15 Things You Might Not Know About Rhinos

iStock.com/johan63
iStock.com/johan63

The rhinoceros is the second largest land mammal on Earth, next to the elephant. It's also one of the most aggressive. But despite its reputation as the bully on the playground, rhinos are vulnerable when it comes to one great danger: humans. Their ranks have drastically dwindled over the past century due to poaching and habitat loss, and conservationists are now trying to save them from extinction. In recognition of Save the Rhinos Day on May 1, here are 15 important facts about nature's knight in armor.

1. They're Greek—at least in name.

Rhinoceros in a field with a pond
iStock.com/davidevison

The word rhinoceros stems from the Greek words rhino (nose) and keras (horn). So when you shorten the word to "rhino," you're really just saying "nose."

2. A group of rhinos is called a "crash."

Three rhinos drinking water
iStock.com/Theo_Theron

Crash of Rhinos also happens to be an emo band from Derby, England.

3. They used to be 16 feet tall.

older rhino walking with two younger rhinos
iStock.com/CoreyFord

The paraceratherium, a hornless species of ancient rhinoceros that roamed the Earth 30 million years ago, stood over 16 feet tall. Modern rhinos are significantly smaller, of course, but scientists don't really know how they evolved. The white rhino, which grows up to 6 feet tall, is the largest of the five species that exist today. Measuring under 5 feet in height, the smallest is the Sumatran rhino, which is the only hairy species as well as the closest living relative of the extinct woolly rhinoceros.

4. White rhinos and black rhinos are actually the same color.

two rhinos standing in grass
iStock.com/fishcat007

They're both essentially grayish-brown. One widely spread rumor suggests that white rhinos were originally called wijd (wide) by Dutch settlers in Africa, referring to the animal's wide mouth, which was then mistranslated into English as "white." However, rhino expert Kees Rookmaaker has stated that there is no linguistic evidence to support that tale. It remains a mystery how the white rhino got its name.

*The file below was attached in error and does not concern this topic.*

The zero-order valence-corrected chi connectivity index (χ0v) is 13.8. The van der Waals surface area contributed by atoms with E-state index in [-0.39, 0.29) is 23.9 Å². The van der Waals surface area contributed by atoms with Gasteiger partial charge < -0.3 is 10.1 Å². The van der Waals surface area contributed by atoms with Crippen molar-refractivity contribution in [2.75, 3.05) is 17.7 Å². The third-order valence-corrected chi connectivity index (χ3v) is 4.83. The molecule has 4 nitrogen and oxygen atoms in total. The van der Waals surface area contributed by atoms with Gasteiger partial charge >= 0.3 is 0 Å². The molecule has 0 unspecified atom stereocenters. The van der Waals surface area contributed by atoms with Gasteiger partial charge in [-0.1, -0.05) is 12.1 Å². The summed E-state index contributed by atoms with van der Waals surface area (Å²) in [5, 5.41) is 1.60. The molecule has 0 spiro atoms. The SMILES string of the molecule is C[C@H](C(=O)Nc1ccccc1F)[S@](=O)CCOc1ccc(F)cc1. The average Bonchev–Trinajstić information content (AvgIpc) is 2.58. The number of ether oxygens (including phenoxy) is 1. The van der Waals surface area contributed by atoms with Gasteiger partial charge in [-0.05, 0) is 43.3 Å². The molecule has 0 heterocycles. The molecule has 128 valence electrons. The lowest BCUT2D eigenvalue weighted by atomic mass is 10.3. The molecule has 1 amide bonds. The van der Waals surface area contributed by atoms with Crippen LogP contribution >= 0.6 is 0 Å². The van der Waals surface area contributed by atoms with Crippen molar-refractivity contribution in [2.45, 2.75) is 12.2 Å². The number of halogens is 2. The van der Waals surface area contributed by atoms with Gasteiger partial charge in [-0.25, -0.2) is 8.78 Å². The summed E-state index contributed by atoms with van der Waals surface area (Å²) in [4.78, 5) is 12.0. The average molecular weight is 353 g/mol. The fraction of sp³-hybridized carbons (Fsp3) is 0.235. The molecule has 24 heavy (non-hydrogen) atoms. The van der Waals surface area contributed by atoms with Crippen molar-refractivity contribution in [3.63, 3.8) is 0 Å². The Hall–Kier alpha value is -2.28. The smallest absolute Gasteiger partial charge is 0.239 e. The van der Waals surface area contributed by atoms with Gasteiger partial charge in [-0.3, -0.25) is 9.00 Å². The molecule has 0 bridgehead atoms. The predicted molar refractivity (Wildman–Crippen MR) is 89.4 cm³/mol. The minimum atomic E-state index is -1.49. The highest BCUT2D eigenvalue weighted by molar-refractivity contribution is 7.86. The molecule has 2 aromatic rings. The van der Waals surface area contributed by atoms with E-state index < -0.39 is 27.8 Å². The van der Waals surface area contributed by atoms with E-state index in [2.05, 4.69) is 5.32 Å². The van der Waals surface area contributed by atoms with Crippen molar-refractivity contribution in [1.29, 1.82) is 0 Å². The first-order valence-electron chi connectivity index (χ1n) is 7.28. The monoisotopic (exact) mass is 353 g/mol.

5. Rhinos say mmwonk when they're happy.

Indian rhinos are known to make at least 10 distinct sounds, including honks (used during head-to-head fights), bleats (signaling submission), and moo-grunts (used between mothers and calves). Black rhinos use grunts as a greeting and make a mmwonk sound when they're content.

6. They have a complicated relationship with the oxpecker bird.

Oxpecker bird sits on the head of a rhino
iStock.com/Wolfgang_Steiner

Rhinos are often seen with oxpeckers hitching a ride on their backs, but the benefit of these birds is currently debated. The traditional argument is that they snack on bugs and ticks that crawl on the rhino's skin, but in 2000, research on cattle failed to find a consistent benefit to having oxpeckers, while a 2004 study on captive (and tick-free) rhinos found that rather than being helpful, oxpeckers spent much of their time picking at wounds and feasting on the rhino’s blood [PDF]. Meanwhile, other researchers argue that the birds actually do eat ticks and the like. The birds may give the rhinos one additional benefit though: A 2010 experiment found that without oxpeckers, black rhinos were able to detect a person walking up to a rhino 23 percent of the time. With the oxpeckers present that shot up to 97 percent, perhaps explaining why in Swahili, the oxpecker is referred to as the "rhino's guard."

7. They're long-distance sprayers.

rhino spray urinating
iStock.com/Marti Malet